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Nature First: Photographers Need to Be Aware of Their Impact

Environmental responsibility plays a huge role in the photography community, whether we realize it or not. If you’re going to take part in enjoying and photographing nature – it’s critical to be aware of the issues surrounding our public lands and make sure we try our best to not negatively impact these spaces.

But what exactly does that mean? And how does it effect me as an individual? I recently joined Nature First, an alliance for responsible nature photography, and they have done a great job at breaking down a complex topic into a few simple guidelines. Here is how you can use the ideas supporting Nature First while in the field.


These 4 principles were developed to help educate and guide both professional and recreational photographers in sustainable, minimal impact practices that will help preserve nature’s beautiful locations.

  • Prioritize the well-being of nature over photography.

  • Educate yourself about the places you photograph.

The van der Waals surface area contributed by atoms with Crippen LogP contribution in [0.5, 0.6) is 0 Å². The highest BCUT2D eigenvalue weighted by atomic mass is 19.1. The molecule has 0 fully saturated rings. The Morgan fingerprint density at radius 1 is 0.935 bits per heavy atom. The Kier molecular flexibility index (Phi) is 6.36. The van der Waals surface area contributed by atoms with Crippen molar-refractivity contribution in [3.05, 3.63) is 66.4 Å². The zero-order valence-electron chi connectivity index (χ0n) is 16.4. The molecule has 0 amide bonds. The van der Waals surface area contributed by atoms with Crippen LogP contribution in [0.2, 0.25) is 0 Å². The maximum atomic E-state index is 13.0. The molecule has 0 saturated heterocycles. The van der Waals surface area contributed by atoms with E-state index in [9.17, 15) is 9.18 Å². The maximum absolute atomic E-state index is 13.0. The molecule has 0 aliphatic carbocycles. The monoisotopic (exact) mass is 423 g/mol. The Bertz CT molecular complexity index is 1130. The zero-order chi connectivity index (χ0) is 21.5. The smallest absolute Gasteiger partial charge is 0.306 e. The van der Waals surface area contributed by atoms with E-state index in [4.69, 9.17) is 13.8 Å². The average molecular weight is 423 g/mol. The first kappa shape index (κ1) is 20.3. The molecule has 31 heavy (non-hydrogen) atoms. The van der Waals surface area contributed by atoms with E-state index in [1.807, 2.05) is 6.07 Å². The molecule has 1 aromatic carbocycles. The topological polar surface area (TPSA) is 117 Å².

• Reflect on the possible impact of your actions.

  • Use discretion if sharing locations.

  • Know and follow rules and regulations.

  • Always follow Leave No Trace principles and strive to leave places better than you found them.

  • Actively promote and educate others about these principles.

For example, a photographer can get so focused on getting the shot that they end up walking on biological soil, stepping on wildflowers or creating social trails. Over time, this can literally change the shape, ecosystem and overall beauty of a place. Especially when this is amplified by a heavy increase in foot traffic. This is also why it is important to refrain from sharing exact locations online, as it can drive traffic to one specific area that can’t sustain such impact.

“If nature photographers do not take this kind of collective, proactive action, not only will we continue to see extensive and irreparable damage to our most precious natural places but we will also see a growing number of regulations and restrictions put on photographers,” explains Nature First Alliance.

Please join us in considering and possibly re-thinking your own practices, adopting or adapting these principles, and helping promote these ideas among other photographers.

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